Public utility workers: The unseen frontline responders in the Corona Crisis

aerial view waste worker ©CanStockPhoto

(23 April 2020) The coronavirus pandemic has now infected more than 2 million people worldwide and caused over 145,000 deaths. Like so many other key workers, workers in the waste collection, water and energy distribution sectors are risking their lives by exposing themselves to the virus while doing their job to ensure the continuation of our essential services. With announcements this week that minute traces of SARS-CoV-2 have been found in waste water in Paris, it is more urgent than ever to provide utility workers with adequate protective equipment and a safe working environment.

Throughout the pandemic, medical staff, grocery store workers and police have rightly been recognised and applauded for their effort and sacrifice. Often forgotten however, is the essential public services provided for by workers in the energy, water and waste sectors. With almost all countries under lockdown and most people stuck at home, energy, waste collection and running water are more important than ever, and the risks being taken by those who ensure these services must be acknowledged.

In addition to the tragic death toll, the coronavirus pandemic has revealed the cracks in a system devastated by years of austerity. The desperate need for investment in public services can no longer be ignored, and public service workers can not continue to bare the brunt of a collapsing system. It is outrageous that some utility workers, who are essential in delivering public services, are not protected by necessary health and safety measures, such as adequate protective equipment and a safe working environment. Protective equipment must be made available for utility workers immediately, and all national and regional authorities must address as a matter of urgency the risks posed by waste water contaminated with SARS-CoV-2.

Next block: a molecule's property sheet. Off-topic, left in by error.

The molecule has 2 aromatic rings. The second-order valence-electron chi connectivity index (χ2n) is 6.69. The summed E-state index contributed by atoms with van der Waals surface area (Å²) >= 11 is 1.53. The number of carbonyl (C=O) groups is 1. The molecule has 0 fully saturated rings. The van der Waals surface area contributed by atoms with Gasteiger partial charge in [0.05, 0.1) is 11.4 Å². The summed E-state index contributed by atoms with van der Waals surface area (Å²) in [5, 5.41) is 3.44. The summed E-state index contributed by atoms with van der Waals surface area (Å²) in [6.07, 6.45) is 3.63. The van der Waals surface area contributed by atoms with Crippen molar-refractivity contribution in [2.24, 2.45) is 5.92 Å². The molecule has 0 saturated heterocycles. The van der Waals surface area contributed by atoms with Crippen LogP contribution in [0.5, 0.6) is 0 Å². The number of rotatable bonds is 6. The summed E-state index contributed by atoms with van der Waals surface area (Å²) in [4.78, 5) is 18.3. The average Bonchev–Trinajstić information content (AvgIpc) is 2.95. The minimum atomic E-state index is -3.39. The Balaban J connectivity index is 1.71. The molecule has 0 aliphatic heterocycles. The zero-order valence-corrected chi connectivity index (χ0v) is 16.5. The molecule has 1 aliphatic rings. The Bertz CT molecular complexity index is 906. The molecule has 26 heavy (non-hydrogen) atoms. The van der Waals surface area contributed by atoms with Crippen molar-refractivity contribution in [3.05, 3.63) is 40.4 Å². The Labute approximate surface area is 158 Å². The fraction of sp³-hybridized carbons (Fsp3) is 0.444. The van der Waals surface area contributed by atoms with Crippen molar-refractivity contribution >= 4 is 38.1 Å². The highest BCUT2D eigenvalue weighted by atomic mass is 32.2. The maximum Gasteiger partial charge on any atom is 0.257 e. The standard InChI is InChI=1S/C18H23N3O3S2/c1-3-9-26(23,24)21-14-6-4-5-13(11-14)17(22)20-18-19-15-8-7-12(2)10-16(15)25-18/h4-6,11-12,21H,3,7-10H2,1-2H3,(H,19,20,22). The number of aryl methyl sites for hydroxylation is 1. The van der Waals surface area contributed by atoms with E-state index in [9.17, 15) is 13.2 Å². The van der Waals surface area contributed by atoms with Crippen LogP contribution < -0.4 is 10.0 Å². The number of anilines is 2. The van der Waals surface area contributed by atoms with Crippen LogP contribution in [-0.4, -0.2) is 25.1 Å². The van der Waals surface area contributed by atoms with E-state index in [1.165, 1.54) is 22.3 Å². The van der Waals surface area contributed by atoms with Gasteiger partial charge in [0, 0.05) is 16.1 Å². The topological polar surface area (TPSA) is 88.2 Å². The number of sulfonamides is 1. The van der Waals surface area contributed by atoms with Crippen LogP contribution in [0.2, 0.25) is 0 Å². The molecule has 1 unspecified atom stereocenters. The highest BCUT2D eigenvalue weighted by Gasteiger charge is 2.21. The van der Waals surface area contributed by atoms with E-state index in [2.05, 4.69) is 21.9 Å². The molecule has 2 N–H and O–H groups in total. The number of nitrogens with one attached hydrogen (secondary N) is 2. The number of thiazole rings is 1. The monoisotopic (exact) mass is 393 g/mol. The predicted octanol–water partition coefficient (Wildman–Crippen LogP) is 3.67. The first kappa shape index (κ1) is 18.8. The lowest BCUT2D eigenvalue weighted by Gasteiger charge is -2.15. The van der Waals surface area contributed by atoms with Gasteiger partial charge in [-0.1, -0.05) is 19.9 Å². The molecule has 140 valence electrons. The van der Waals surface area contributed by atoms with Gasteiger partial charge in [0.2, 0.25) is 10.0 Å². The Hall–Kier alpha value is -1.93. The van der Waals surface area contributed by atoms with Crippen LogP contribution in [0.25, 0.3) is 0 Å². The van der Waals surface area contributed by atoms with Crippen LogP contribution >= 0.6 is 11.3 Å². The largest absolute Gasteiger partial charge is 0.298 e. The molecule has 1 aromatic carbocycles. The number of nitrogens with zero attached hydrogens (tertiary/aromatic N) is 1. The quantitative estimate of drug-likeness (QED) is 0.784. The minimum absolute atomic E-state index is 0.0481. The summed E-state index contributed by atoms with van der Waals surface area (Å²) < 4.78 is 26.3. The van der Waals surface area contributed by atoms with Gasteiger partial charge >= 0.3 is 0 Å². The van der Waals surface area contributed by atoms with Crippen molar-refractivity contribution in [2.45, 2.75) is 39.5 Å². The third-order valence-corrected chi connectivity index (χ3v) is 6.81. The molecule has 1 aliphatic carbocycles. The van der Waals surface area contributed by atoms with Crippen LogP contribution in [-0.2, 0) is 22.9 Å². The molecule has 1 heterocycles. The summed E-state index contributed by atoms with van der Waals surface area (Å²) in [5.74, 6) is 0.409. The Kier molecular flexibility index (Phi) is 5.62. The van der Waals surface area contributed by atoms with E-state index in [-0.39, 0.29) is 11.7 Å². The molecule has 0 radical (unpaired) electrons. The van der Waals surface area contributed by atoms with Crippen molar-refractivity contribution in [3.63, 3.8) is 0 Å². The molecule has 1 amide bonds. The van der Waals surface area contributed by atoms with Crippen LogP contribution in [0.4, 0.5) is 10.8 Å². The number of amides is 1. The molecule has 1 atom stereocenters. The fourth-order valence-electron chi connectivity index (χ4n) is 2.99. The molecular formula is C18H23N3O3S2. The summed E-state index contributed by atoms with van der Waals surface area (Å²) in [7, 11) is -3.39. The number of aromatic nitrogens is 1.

EPSU calls for an end of the governing of our public utilities by the logic of profit. The well-being and common interests of society must come first. In times of crisis it becomes clear that public ownership of utilities is the only safe alternative. European, national policymakers and utility operators must learn from the current crisis and improve health and safety for utility workers.

EPSU extends its sincere gratitude to all public utility workers who are dedicating their lives to help others and demand that they receive the support they deserve.

For background:

Sewage workers in Paris worry about contamination with COVID19

Italian waste workers concerned as COVID19 crisis shows fragmented services, problems with procurement focused on lowest costs, lack of investment and resources